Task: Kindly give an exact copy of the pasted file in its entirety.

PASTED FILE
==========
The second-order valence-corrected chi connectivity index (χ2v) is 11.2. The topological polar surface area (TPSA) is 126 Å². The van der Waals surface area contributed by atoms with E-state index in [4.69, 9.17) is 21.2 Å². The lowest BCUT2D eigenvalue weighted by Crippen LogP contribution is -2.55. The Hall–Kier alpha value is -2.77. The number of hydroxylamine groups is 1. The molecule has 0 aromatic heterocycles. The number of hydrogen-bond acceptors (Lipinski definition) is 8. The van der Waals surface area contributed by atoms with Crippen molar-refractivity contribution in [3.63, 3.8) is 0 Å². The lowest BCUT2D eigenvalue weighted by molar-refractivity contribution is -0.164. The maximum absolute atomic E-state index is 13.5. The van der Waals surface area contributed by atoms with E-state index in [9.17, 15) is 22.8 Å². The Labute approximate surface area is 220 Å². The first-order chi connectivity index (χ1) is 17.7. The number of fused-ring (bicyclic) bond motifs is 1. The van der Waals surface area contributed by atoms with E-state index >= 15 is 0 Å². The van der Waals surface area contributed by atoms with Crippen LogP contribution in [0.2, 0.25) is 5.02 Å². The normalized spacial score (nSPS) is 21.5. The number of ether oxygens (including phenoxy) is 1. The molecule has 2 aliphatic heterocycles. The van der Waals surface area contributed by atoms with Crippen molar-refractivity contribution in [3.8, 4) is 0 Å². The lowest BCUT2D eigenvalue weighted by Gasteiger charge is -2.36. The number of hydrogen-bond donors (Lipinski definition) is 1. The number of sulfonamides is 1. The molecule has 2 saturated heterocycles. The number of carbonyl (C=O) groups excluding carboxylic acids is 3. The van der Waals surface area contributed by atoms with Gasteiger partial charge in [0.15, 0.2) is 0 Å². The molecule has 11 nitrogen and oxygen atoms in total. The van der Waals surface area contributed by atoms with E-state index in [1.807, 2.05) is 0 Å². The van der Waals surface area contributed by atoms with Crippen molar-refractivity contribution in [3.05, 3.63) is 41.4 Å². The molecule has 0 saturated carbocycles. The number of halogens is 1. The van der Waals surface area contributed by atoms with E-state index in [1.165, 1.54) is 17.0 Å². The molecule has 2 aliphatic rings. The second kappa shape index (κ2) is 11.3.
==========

The second-order valence-corrected chi connectivity index (χ2v) is 11.2. The topological polar surface area (TPSA) is 126 Å². The van der Waals surface area contributed by atoms with E-state index in [4.69, 9.17) is 21.2 Å². The lowest BCUT2D eigenvalue weighted by Crippen LogP contribution is -2.55. The Hall–Kier alpha value is -2.77. The number of hydroxylamine groups is 1. The molecule has 0 aromatic heterocycles. The number of hydrogen-bond acceptors (Lipinski definition) is 8. The van der Waals surface area contributed by atoms with Crippen molar-refractivity contribution in [3.63, 3.8) is 0 Å². The lowest BCUT2D eigenvalue weighted by molar-refractivity contribution is -0.164. The maximum absolute atomic E-state index is 13.5. The van der Waals surface area contributed by atoms with E-state index in [9.17, 15) is 22.8 Å². The Labute approximate surface area is 220 Å². The first-order chi connectivity index (χ1) is 17.7. The number of fused-ring (bicyclic) bond motifs is 1. The van der Waals surface area contributed by atoms with E-state index >= 15 is 0 Å². The van der Waals surface area contributed by atoms with Crippen LogP contribution in [0.2, 0.25) is 5.02 Å². The normalized spacial score (nSPS) is 21.5. The number of ether oxygens (including phenoxy) is 1. The molecule has 2 aliphatic heterocycles. The van der Waals surface area contributed by atoms with Crippen molar-refractivity contribution in [3.8, 4) is 0 Å². The lowest BCUT2D eigenvalue weighted by Gasteiger charge is -2.36. The number of hydrogen-bond donors (Lipinski definition) is 1. The number of sulfonamides is 1. The molecule has 2 saturated heterocycles. The number of carbonyl (C=O) groups excluding carboxylic acids is 3. The van der Waals surface area contributed by atoms with Gasteiger partial charge in [0.15, 0.2) is 0 Å². The molecule has 11 nitrogen and oxygen atoms in total. The van der Waals surface area contributed by atoms with E-state index in [1.807, 2.05) is 0 Å². The van der Waals surface area contributed by atoms with Crippen molar-refractivity contribution in [3.05, 3.63) is 41.4 Å². The molecule has 0 saturated carbocycles. The number of halogens is 1. The van der Waals surface area contributed by atoms with E-state index in [1.165, 1.54) is 17.0 Å². The molecule has 2 aliphatic rings. The second kappa shape index (κ2) is 11.3.